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Who Are Liquidity Providers

Oct 16, 2023
7 min read

This blog post will cover:

  • Liquidity providers explained
  • How does liquidity provision work?
  • Why are liquidity providers important for the market?
  • What are the risks of being a liquidity provider?

Liquidity providers are a part of the Crypto World which often goes unnoticed. Even though we rarely think about what exactly goes into the behind-the-scenes of crypto transactions, their contribution to seamless DeFi operations is hard to overstate. What is more, fulfilling this role might become a lucrative investment opportunity.  

Today, we are going to look into how liquidity providers operate and affect the cryptocurrency market.

Liquidity providers explained

Liquidity providers (LPs) make sure that there is an adequate number of buy and sell orders within specific cryptocurrencies or trading pairs. By doing so, they contribute to establishing a fluid market environment, which is a must for price stability and optimizing the efficiency of trading operations. Though the crypto market is well-known for its volatility, liquidity pools help mitigate the influence of trading activities on price levels, which would have been worse without them.

These can be individuals, institutions, or software, and they typically fall into one of these categories:

  1. Market makers. These people or entities create orders to trade crypto assets at specific price levels. They do this to benefit from the spread (the discrepancy between the bid and ask prices). Currently, automated market makers, or AMMs (bots), are very widespread in the crypto sphere. Such projects as Maverick Protocol and Uniswap are examples of using AMMs.
  2. Trading firms. Many professional trading companies utilize advanced algorithms and strategies to make the cryptocurrency market more liquid. They automate the execution and cancellation of orders to profit from minor price discrepancies.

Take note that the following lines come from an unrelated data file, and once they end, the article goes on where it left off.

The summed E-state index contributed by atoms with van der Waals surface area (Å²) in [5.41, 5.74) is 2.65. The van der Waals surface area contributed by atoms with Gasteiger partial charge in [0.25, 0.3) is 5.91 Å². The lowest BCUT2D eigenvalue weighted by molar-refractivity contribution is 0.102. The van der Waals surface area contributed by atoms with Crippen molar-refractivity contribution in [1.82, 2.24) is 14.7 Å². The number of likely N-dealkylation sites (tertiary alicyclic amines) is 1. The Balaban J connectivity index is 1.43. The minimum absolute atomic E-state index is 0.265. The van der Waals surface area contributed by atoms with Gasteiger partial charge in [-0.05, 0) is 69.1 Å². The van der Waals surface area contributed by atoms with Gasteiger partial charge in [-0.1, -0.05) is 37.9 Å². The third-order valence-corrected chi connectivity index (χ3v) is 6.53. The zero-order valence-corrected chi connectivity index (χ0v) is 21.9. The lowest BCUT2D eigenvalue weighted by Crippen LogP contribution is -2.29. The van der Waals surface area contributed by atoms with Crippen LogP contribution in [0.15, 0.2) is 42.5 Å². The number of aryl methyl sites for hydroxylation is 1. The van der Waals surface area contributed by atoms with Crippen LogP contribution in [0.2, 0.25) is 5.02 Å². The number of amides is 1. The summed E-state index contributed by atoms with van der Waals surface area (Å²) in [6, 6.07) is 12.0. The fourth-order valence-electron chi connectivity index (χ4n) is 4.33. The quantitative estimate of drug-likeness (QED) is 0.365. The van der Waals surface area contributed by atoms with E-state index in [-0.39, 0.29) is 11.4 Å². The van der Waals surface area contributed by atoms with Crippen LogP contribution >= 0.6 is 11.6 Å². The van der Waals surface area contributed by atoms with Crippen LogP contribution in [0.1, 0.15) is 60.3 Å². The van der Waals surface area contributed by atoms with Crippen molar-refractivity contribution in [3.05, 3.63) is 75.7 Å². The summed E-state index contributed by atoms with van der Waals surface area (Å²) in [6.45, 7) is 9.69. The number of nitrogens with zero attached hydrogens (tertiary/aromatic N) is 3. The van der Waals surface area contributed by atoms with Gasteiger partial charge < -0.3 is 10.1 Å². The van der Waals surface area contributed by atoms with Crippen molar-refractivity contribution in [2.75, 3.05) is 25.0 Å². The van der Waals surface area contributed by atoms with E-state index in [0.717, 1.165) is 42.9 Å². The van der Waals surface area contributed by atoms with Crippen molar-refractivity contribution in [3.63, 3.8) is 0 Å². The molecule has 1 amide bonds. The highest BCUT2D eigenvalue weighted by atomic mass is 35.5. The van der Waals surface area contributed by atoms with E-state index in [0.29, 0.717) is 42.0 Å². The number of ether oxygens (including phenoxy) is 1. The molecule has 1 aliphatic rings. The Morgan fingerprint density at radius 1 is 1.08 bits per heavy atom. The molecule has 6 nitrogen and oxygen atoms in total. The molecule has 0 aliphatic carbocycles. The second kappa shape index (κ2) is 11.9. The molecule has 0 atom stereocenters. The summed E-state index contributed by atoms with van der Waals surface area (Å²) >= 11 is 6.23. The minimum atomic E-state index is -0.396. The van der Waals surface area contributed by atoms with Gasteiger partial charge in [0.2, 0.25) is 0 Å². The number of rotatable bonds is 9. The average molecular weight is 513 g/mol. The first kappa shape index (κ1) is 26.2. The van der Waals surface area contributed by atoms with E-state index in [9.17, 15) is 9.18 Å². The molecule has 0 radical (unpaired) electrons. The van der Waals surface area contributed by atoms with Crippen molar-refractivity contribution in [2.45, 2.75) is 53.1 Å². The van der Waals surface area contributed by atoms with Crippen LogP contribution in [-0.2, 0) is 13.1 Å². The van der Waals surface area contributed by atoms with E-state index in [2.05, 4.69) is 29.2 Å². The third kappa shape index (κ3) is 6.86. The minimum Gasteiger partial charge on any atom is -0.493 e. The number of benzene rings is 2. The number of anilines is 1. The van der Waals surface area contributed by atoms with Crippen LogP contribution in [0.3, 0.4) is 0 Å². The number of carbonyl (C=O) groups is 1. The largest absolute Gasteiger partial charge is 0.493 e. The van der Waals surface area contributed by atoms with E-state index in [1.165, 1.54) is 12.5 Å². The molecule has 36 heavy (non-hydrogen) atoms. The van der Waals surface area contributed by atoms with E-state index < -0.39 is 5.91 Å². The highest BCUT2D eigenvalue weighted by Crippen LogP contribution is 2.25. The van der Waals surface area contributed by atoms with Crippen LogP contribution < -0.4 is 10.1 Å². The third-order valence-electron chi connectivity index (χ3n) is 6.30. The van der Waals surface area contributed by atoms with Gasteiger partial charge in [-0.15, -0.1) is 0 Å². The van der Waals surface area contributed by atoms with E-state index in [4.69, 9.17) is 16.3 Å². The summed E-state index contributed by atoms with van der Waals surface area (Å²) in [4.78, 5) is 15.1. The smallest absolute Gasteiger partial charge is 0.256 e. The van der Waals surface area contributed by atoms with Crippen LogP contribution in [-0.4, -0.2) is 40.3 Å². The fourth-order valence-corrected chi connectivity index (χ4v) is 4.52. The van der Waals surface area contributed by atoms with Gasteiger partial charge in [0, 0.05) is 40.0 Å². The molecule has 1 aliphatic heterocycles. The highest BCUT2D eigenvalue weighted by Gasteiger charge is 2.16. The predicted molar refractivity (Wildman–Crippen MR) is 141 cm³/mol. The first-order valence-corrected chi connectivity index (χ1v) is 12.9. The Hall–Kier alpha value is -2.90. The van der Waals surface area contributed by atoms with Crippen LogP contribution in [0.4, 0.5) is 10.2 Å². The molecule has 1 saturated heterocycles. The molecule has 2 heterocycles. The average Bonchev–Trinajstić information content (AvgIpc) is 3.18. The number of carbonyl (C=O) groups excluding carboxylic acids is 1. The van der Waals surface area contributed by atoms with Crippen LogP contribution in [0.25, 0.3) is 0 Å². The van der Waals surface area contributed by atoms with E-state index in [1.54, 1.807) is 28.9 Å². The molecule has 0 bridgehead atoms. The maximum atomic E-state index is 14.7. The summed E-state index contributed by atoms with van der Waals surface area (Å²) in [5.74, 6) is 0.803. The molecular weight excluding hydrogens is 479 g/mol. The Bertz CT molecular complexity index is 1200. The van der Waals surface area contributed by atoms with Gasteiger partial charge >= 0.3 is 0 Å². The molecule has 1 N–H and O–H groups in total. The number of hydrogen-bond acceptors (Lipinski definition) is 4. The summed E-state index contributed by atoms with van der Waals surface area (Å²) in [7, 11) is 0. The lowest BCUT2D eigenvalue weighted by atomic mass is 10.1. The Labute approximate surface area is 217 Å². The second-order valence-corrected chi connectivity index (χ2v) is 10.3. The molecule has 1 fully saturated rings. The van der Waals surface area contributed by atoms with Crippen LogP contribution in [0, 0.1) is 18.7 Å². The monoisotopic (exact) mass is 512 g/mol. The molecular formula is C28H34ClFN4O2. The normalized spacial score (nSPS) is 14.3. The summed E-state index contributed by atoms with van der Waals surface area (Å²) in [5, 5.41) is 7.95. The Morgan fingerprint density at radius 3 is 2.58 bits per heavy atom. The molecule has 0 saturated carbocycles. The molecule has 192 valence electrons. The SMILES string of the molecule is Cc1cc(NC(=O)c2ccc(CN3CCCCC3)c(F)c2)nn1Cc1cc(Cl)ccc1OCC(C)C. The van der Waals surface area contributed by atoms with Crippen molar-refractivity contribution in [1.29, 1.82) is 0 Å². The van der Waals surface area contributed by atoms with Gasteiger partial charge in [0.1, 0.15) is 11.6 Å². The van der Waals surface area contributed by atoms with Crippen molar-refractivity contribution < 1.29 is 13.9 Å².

3. Cryptocurrency funds. Some cryptocurrency funds and investment firms engage in liquidity provision as part of their trading strategies. They use some of their assets to do what market makers do on various exchanges.
  4. Decentralized exchanges (DEXs). There, LPs deposit assets into liquidity pools. As a reward, they receive some of the trading fees that the users pay. Curve Finance can be considered an example of such DEX. It has over 200 liquidity pools, which include BTC, ETH, USDT, etc.

How does liquidity provision work?

LPs enter both purchase and sale orders for a cryptocurrency or trading pair within an exchange or trading platform. The orders are systematically positioned at diverse price points, which gives traders several options to choose from.

They watch the market trends and adjust their orders as needed. LPs have the flexibility to change both the prices and quantities of their orders. This allows them to align with ever-changing market dynamics and uphold a competitive spread.

Furthermore, LPs give the order book depth, creating a number of orders at various price tiers. An extensive order book holds immense appeal for traders, as it empowers them to execute sizable transactions while encountering minimal price slippage.

Many LPs use advanced trading algorithms and software. They can adjust quickly to market changes as well as execute orders with minimal latency.